History & Current Events
Click to see an interactive map, created by the New York Times in 2008, that graphs the progress of the hurricane topographically and with before and after shots
_The United Nations Food and Agriculture Organization can now estimate that at the time Nargis hit, it devastated 65% of the country’s rice paddies and, because it hit at the height of the growing season, it also ruined rice already brought into warehouses. Nargis also blew away over 700,000 homes, killed three-fourths of livestock, and sank half the Burmese fishing fleet. With a rising death toll, food and water shortages, and the possibility of disease, the situation in Burma needed critical and immediate attention.
On May 5, 2008, the United Nations and international aid agencies met in Bangkok to discuss possible aid disbursement strategies. A decision was reached that Thailand would co-ordinate responses to the disaster. However, during the first two to three weeks following the disaster, the regime frustrated international attempts at executing relief operations, and internally undermined the process by denying workers access to affected areas. Then First Lady Laura Bush went so far as to criticise the military junta for a slow response, urging it to accept offers of United States aid. Similarly, United Nations Secretary-General Ban Kin Moon warned of the “dire consequences” behind the government’s decisions. Neither statement was acknowledged by the Burmese military junta.
The international political situation grew so tense that by May 7, France even suggested ignoring Burma’s national sovereignty and invoking a special UN “responsibility to protect” clause to get aid to cyclone victims without internal approval. Despite mounting frustration, other countries dismissed the idea. Instead, the United Nations launched an appeal for aid, asking for an estimated USD 187 million. Amongst the top pledges were the United Kingdom, Japan, the United States, France, and Australia. Alongside such efforts, the UN began to pressure Burma to speed up the issuing of visas to foreign relief experts—dozens of whom continued to wait in Thailand. The Burmese government responded by saying that while it wanted both money and supplies, it did not want foreign aid workers within its borders. Officials further demanded rights to manage the aid distribution themselves.
_In fact, the Burmese government’s final numbers estimated the death toll at 136,000 people by the end of the year 2008. However, many international organizations have continually disputed the claim. Amongst these organizations was the United Nations, which as early as May 14, 2008 released its official estimate to be at 140,000, a huge disparity from the May 14 numbers given by Burmese officials, which put the death toll at 38,000.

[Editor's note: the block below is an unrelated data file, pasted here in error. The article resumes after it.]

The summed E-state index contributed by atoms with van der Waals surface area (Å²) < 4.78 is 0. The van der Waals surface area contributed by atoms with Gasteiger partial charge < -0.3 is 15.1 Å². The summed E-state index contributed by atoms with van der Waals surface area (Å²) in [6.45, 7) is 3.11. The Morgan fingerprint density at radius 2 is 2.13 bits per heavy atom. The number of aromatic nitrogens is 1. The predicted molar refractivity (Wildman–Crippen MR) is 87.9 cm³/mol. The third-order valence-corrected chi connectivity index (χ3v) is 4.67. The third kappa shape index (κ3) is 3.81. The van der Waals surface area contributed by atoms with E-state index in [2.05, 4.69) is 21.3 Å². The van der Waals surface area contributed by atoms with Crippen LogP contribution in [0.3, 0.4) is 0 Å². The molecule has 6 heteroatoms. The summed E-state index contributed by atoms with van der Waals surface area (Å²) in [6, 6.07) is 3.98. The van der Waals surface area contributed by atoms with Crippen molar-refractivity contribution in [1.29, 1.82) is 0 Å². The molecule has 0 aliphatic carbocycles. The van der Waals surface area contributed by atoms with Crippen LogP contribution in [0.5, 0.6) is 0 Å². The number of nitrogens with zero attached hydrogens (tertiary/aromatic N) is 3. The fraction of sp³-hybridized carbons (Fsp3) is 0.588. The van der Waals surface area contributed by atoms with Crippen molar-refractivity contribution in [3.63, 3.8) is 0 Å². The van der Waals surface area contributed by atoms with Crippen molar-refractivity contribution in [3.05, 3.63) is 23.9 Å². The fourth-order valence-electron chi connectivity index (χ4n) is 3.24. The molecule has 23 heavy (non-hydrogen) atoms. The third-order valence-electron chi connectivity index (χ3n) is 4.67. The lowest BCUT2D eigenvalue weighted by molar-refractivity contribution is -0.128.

At the time of the disaster, poor evacuation and relief-aid put many more in danger for disease, and made it difficult to account for those missing. Still, most foreign aid workers were unable to enter the country. Aid shipments continued to encounter border delays. Neither would be able to flow freely into the country until the end of the month. With estimates by the United Nations that between 1.6 to 2.5 million locals were in need of immediate help, top aid agencies continued to unsuccessfully pressure Burma to hand over control of distribution services, especially after reports were released that aid was not reaching the worst hit areas.
Finally, two weeks after the Cyclone hit, military leader Than Shwe visited a refugee camp outside Rangoon. Shortly after Burma asked for and was denied a loan from the World Bank, which refused saying that the country had no solvency after the government had stopped paying its debt in 1998. Unable to procure a loan, Burma allowed ASEAN member nations to send envoys with doctors and relief workers—a momentary relief for locals and a small success of international efforts.
_However, the incoming relief workers did not resolve nor expedite the process of reconstruction in the area. Reports continued for months after on the situation left behind by Cyclone Nargis from international media. Amongst some of the more disturbing news stories released included accounts that Burma’s military regime had forced many cyclone survivors to do menial labour in exchange for food. Many international human rights groups further reported on the government’s campaign to evict displaced citizens from aid shelters, and discriminatory practices against affected minorities. Some, like the ethnic minorities in Karen State, who make up 60% of the Irrawaddy River Delta region, were denied basic resources such as food, medical care, and fresh water.
To date, Cyclone Nargis’ aftermath continues to haunt the affected people of Burma. As late as May 2011, the Burmese government continued to ask for seed money from the international community to fuel reconstruction efforts. Unfortunately, accusations of corruption and mismanagement of funds by the Burmese government from members of the international community continue to make donors reluctant to provide aid without restrictions and conditionality.